An operating room is a very busy place; besides surgeons there are surgical techs and surgical assistants (usually a senior surgical nurse or certified surgical tech). The surgical tech has a number of responsibilities relating to preparing the operating room and the necessary equipment as well as monitoring the patient during the procedures. Surgical assistants help the surgeon by providing surgical instruments or sponges, and/or undertaking suturing or other minor procedures as requested.
A surgical tech's main responsibility is to prepare the operating room for surgery, to check and prep the surgical instruments and equipment, and to monitor both the patient's vital signs and the operating room equipment during the procedure. Depending on the hospital, some surgical techs also prep patients and help with transporting them to and from the operating room. The surgical tech is usually the designated unsterile member of the operating room team. Most surgical tech's have at least an associate's degree, and the majority are also certified by one of two professional associations in the U.S. (CAAHEP or NCCT).
Despite the name, most surgical nurses do not work in the operating room; their main responsibilities revolve around prepping the patient immediately before surgery and taking care of them afterward (perianesthesia nurses). However, some nurses take advanced training so that they can become a circulating nurse or surgical assistant and work in the operating room. Most surgical nurses are registered nurses with four-year college or advanced degrees.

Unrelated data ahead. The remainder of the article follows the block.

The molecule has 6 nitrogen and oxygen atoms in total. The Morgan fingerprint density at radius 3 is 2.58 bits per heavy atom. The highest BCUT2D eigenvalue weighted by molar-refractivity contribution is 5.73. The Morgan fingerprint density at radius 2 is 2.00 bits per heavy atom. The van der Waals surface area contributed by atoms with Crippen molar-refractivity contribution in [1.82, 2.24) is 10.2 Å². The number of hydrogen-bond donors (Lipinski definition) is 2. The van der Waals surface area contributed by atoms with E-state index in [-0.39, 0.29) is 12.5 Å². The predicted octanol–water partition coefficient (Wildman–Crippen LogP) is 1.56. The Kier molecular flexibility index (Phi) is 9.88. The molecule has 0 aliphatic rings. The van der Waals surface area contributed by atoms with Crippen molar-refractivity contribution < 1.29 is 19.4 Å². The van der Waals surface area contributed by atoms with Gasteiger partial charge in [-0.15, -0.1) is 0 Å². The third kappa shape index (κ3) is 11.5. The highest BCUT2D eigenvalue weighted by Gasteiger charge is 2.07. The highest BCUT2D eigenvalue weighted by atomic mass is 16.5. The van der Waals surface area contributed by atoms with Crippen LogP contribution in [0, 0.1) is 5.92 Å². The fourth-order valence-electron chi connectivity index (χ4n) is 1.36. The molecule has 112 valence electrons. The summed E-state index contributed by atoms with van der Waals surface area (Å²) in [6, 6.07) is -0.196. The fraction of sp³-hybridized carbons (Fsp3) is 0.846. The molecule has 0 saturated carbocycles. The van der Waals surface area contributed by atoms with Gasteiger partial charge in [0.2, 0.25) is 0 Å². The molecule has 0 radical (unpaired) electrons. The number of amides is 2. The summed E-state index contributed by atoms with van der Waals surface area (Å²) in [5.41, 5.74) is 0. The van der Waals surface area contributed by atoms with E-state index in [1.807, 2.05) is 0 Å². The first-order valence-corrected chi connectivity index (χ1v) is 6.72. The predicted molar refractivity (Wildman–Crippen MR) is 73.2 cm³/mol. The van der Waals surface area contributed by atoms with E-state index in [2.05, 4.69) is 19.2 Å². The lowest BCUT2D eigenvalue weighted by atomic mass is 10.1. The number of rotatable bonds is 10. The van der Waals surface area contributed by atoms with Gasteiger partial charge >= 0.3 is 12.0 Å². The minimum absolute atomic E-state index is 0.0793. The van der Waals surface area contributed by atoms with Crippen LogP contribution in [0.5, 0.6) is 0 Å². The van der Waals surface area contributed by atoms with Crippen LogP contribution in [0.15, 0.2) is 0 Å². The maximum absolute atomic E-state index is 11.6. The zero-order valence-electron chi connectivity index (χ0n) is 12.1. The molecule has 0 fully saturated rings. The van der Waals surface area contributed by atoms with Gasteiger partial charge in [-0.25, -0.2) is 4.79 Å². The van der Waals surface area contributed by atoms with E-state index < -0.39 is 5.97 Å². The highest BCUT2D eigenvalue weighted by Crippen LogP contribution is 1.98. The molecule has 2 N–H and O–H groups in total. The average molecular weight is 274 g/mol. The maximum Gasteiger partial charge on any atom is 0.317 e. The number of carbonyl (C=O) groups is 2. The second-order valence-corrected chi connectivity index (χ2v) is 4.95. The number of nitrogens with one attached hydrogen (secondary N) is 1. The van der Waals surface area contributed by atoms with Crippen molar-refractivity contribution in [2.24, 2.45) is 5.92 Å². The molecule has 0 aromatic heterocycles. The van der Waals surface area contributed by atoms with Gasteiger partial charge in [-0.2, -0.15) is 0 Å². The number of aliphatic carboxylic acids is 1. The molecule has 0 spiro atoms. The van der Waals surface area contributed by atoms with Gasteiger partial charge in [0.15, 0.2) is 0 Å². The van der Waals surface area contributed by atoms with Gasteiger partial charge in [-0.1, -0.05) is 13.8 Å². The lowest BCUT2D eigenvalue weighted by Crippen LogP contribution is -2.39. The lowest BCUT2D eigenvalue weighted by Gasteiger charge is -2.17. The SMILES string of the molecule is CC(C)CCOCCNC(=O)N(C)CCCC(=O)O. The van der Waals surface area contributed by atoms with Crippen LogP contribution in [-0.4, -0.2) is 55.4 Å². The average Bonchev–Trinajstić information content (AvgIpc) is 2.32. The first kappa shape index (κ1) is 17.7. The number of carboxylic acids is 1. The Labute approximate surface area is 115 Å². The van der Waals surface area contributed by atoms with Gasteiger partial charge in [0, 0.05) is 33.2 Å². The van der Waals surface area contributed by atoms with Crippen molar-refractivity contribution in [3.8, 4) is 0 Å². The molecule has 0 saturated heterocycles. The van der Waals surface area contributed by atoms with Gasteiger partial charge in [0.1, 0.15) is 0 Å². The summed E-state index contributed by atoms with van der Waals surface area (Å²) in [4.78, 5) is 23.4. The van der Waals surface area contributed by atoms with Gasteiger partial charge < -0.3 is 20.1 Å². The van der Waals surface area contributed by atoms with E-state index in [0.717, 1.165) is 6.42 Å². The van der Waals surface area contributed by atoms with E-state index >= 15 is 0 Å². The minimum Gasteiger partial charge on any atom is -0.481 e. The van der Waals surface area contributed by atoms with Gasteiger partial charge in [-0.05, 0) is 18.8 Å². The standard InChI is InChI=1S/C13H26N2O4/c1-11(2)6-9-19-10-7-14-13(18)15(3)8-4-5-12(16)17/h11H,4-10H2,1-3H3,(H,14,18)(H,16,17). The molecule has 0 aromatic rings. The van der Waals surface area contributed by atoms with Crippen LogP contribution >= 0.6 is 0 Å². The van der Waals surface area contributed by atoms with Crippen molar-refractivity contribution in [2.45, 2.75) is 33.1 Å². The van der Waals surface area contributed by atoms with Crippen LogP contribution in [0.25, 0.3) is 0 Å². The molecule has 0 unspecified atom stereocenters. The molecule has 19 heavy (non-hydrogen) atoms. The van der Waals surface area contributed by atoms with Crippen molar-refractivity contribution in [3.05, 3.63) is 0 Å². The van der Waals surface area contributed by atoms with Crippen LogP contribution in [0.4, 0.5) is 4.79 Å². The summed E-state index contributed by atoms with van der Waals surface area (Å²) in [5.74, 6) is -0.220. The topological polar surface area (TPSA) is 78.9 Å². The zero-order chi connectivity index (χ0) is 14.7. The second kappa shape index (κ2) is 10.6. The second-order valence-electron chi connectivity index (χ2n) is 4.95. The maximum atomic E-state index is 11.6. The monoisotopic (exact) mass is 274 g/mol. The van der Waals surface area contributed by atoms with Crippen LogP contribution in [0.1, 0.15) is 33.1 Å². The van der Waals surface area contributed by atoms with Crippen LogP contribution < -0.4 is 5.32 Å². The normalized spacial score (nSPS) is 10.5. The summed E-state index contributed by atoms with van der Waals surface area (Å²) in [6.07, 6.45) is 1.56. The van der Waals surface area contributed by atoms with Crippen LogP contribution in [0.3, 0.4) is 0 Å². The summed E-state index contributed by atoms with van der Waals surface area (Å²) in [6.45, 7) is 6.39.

A surgical assistant is directly involved in assisting the surgeon during the procedure. Procedures include sponging, suctioning, suturing, using retractors, clamping vessels, and so forth. Both certified surgical techs and surgical nurses with advanced training work as surgical assistants.
Each hospital system has its own set of policies and job titles for the different health care professionals who work in the operating room, and often the titles and responsibilities overlap at the various institutions. However, the education and training of everyone who works in the operating room can often be inferred by the job title; you can be sure that any title involving the word "scrub" means someone who works in the sterile field, and any title involving the word "circulating" means someone who works outside the sterile field (performs unsterile prep work so others can remain sterile).
2016 Salary Information for Surgical Technologists
Surgical technologists earned a median annual salary of $45,160 in 2016, according to the U.S. Bureau of Labor Statistics. On the low end, surgical technologists earned a 25th percentile salary of $36,980, meaning 75 percent earned more than this amount. The 75th percentile salary is $55,030, meaning 25 percent earn more. In 2016, 107,700 people were employed in the U.S. as surgical technologists.